April 20, 2014, by Student blogger
My homestay in Tianjin, China
By Jóhanna Magnusardóttir from the Faroe Islands, studying BA International Studies and Chinese.
Moving abroad to study is always a big step. Moving to China to take your whole degree is a full-on man-on-the-moon giant leap – or so I thought before actually putting on my figurative space suit and starting my three-year- educational journey. Coming from a very tiny place in the middle of the North Atlantic Ocean – my population is more or less the size of a small street in China – and moving to this huge country was both culturally and in range the furthest I could get from home while still staying on planet Earth. And I was wondering about these Chinese aliens…Was hard work and economic growth their only interest and value?
During the Chinese New Year, which in many ways is the Chinese equivalent of our Christmas, I had the opportunity to stay and celebrate these days with a Chinese family for a whole week. At this time I was one semester into my studies, had some Chinese friends and could speak what I like to call “survival-Chinese”. By now I had also learnt that the Chinese do have other values than hard work and economic growth. But I was surprised to learn the universality of family values and how equal these Chinese values actually were to those of my own family in the high north.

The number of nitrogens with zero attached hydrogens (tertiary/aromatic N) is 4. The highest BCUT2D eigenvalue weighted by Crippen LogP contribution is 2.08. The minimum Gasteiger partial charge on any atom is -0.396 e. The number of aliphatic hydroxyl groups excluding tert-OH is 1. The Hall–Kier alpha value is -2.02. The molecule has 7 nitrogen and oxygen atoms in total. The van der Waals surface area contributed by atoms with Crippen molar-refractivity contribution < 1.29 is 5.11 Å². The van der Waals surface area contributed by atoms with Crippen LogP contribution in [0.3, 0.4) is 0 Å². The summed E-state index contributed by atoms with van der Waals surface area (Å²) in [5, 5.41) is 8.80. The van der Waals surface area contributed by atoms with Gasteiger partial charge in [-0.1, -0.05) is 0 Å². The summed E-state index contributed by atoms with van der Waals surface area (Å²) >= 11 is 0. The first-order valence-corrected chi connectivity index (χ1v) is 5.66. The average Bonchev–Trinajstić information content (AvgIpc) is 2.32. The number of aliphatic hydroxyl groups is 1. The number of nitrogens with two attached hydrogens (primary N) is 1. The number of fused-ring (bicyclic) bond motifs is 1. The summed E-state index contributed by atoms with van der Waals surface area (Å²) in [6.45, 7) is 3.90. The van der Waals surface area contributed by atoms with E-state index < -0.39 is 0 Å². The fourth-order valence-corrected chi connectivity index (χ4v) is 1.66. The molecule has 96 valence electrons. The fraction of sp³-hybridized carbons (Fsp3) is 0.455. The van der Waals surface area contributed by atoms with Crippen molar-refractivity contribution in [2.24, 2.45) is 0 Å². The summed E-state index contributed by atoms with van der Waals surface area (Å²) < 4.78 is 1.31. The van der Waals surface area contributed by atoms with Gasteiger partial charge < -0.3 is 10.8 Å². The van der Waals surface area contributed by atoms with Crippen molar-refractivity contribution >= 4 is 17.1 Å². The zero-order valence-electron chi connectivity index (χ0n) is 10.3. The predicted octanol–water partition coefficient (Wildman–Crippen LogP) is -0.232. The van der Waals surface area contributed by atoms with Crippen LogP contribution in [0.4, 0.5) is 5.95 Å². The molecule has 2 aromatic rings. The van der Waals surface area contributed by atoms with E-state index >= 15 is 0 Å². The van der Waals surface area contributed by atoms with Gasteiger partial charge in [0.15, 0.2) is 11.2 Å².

I stayed with the loveliest family. Their daughter was also studying at my university and she was the only English-speaking in the family. The homestay was arranged by the university and I had only met her once beforehand.
What surprised me the most, however, was how similar her family was to my own. During this week it often felt like a flashback to when I was a teenager and my own grandmother was still alive. This Chinese grandmother reminded me so much of her. Her cooking was just as amazing – Chinese cuisine, though, – and due to the generation gap things she did in a very loving way annoyed me just as much as they did with my own grandmother.
This week made me realise that even if my Chinese friend’s grandmother grew up and lived in Mao’s China and during the Cultural Revolution whilst my own grandmother was born and lived her whole life in a very peaceful and distant place in the world, they were not all that different. My homestay made me realise that even if we have very different backgrounds, we are all humans and from the very same planet.